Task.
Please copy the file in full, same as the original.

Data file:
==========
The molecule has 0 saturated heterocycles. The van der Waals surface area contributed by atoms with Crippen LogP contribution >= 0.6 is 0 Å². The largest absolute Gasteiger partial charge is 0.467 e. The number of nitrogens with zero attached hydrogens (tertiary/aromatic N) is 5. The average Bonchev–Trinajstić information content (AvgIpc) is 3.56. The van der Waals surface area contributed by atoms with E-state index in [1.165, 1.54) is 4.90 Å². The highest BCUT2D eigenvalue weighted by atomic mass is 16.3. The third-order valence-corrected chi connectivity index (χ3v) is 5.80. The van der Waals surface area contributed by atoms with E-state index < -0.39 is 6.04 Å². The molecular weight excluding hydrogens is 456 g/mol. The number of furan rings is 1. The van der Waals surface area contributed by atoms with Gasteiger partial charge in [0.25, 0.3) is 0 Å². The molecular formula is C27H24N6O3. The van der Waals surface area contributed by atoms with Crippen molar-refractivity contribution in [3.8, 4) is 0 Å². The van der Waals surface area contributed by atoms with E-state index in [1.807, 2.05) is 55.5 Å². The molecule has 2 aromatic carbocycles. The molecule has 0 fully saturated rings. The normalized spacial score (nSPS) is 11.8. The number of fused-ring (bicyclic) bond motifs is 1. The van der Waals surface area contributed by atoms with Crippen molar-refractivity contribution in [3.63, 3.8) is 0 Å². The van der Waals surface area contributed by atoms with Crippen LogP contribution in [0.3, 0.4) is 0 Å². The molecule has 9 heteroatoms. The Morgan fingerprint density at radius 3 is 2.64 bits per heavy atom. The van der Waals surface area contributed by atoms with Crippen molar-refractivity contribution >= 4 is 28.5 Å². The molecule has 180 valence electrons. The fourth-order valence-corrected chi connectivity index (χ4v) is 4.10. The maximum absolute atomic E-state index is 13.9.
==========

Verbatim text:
The molecule has 0 saturated heterocycles. The van der Waals surface area contributed by atoms with Crippen LogP contribution >= 0.6 is 0 Å². The largest absolute Gasteiger partial charge is 0.467 e. The number of nitrogens with zero attached hydrogens (tertiary/aromatic N) is 5. The average Bonchev–Trinajstić information content (AvgIpc) is 3.56. The van der Waals surface area contributed by atoms with E-state index in [1.165, 1.54) is 4.90 Å². The highest BCUT2D eigenvalue weighted by atomic mass is 16.3. The third-order valence-corrected chi connectivity index (χ3v) is 5.80. The van der Waals surface area contributed by atoms with E-state index < -0.39 is 6.04 Å². The molecular weight excluding hydrogens is 456 g/mol. The number of furan rings is 1. The van der Waals surface area contributed by atoms with Gasteiger partial charge in [0.25, 0.3) is 0 Å². The molecular formula is C27H24N6O3. The van der Waals surface area contributed by atoms with Crippen molar-refractivity contribution in [3.8, 4) is 0 Å². The van der Waals surface area contributed by atoms with E-state index in [1.807, 2.05) is 55.5 Å². The molecule has 2 aromatic carbocycles. The molecule has 0 fully saturated rings. The normalized spacial score (nSPS) is 11.8. The number of fused-ring (bicyclic) bond motifs is 1. The van der Waals surface area contributed by atoms with Crippen molar-refractivity contribution in [3.63, 3.8) is 0 Å². The van der Waals surface area contributed by atoms with Crippen LogP contribution in [0.3, 0.4) is 0 Å². The molecule has 9 heteroatoms. The Morgan fingerprint density at radius 3 is 2.64 bits per heavy atom. The van der Waals surface area contributed by atoms with Crippen molar-refractivity contribution >= 4 is 28.5 Å². The molecule has 180 valence electrons. The fourth-order valence-corrected chi connectivity index (χ4v) is 4.10. The maximum absolute atomic E-state index is 13.9.